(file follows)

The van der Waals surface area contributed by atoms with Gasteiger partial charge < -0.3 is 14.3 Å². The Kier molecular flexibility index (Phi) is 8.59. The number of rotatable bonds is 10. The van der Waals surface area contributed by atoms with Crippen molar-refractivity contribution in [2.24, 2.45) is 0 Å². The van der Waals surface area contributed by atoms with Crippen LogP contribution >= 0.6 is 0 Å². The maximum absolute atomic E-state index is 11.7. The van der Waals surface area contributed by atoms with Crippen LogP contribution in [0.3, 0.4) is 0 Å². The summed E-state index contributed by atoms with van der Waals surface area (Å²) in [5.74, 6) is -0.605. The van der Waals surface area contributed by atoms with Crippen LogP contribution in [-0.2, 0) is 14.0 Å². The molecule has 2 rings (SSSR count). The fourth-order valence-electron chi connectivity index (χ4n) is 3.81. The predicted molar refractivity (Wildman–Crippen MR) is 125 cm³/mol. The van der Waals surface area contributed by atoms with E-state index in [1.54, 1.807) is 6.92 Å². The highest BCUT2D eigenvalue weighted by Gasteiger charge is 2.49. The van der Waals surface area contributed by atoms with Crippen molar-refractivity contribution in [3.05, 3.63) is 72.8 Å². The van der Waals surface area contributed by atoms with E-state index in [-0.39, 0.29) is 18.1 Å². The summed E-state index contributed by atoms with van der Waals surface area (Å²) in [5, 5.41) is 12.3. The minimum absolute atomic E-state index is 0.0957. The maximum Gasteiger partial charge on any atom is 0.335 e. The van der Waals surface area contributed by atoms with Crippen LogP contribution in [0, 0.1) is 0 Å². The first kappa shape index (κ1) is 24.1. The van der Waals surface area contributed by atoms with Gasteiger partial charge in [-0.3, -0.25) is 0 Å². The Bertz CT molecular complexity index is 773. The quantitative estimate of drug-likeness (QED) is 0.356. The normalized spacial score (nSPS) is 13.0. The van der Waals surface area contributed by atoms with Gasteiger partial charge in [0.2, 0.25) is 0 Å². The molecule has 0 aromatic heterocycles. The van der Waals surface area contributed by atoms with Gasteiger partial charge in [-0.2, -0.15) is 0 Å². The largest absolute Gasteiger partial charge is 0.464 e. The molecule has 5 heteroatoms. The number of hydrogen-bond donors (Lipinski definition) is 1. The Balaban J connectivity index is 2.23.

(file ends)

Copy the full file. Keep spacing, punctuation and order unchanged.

The van der Waals surface area contributed by atoms with Gasteiger partial charge < -0.3 is 14.3 Å². The Kier molecular flexibility index (Phi) is 8.59. The number of rotatable bonds is 10. The van der Waals surface area contributed by atoms with Crippen molar-refractivity contribution in [2.24, 2.45) is 0 Å². The van der Waals surface area contributed by atoms with Crippen LogP contribution >= 0.6 is 0 Å². The maximum absolute atomic E-state index is 11.7. The van der Waals surface area contributed by atoms with Crippen LogP contribution in [0.3, 0.4) is 0 Å². The summed E-state index contributed by atoms with van der Waals surface area (Å²) in [5.74, 6) is -0.605. The van der Waals surface area contributed by atoms with Crippen LogP contribution in [-0.2, 0) is 14.0 Å². The molecule has 2 rings (SSSR count). The fourth-order valence-electron chi connectivity index (χ4n) is 3.81. The predicted molar refractivity (Wildman–Crippen MR) is 125 cm³/mol. The van der Waals surface area contributed by atoms with E-state index in [1.54, 1.807) is 6.92 Å². The highest BCUT2D eigenvalue weighted by Gasteiger charge is 2.49. The van der Waals surface area contributed by atoms with Crippen molar-refractivity contribution in [3.05, 3.63) is 72.8 Å². The van der Waals surface area contributed by atoms with E-state index in [-0.39, 0.29) is 18.1 Å². The summed E-state index contributed by atoms with van der Waals surface area (Å²) in [5, 5.41) is 12.3. The minimum absolute atomic E-state index is 0.0957. The maximum Gasteiger partial charge on any atom is 0.335 e. The van der Waals surface area contributed by atoms with Crippen LogP contribution in [0, 0.1) is 0 Å². The first kappa shape index (κ1) is 24.1. The van der Waals surface area contributed by atoms with Gasteiger partial charge in [-0.3, -0.25) is 0 Å². The Bertz CT molecular complexity index is 773. The quantitative estimate of drug-likeness (QED) is 0.356. The normalized spacial score (nSPS) is 13.0. The van der Waals surface area contributed by atoms with Gasteiger partial charge in [0.2, 0.25) is 0 Å². The molecule has 0 aromatic heterocycles. The van der Waals surface area contributed by atoms with Gasteiger partial charge in [-0.2, -0.15) is 0 Å². The largest absolute Gasteiger partial charge is 0.464 e. The molecule has 5 heteroatoms. The number of hydrogen-bond donors (Lipinski definition) is 1. The Balaban J connectivity index is 2.23.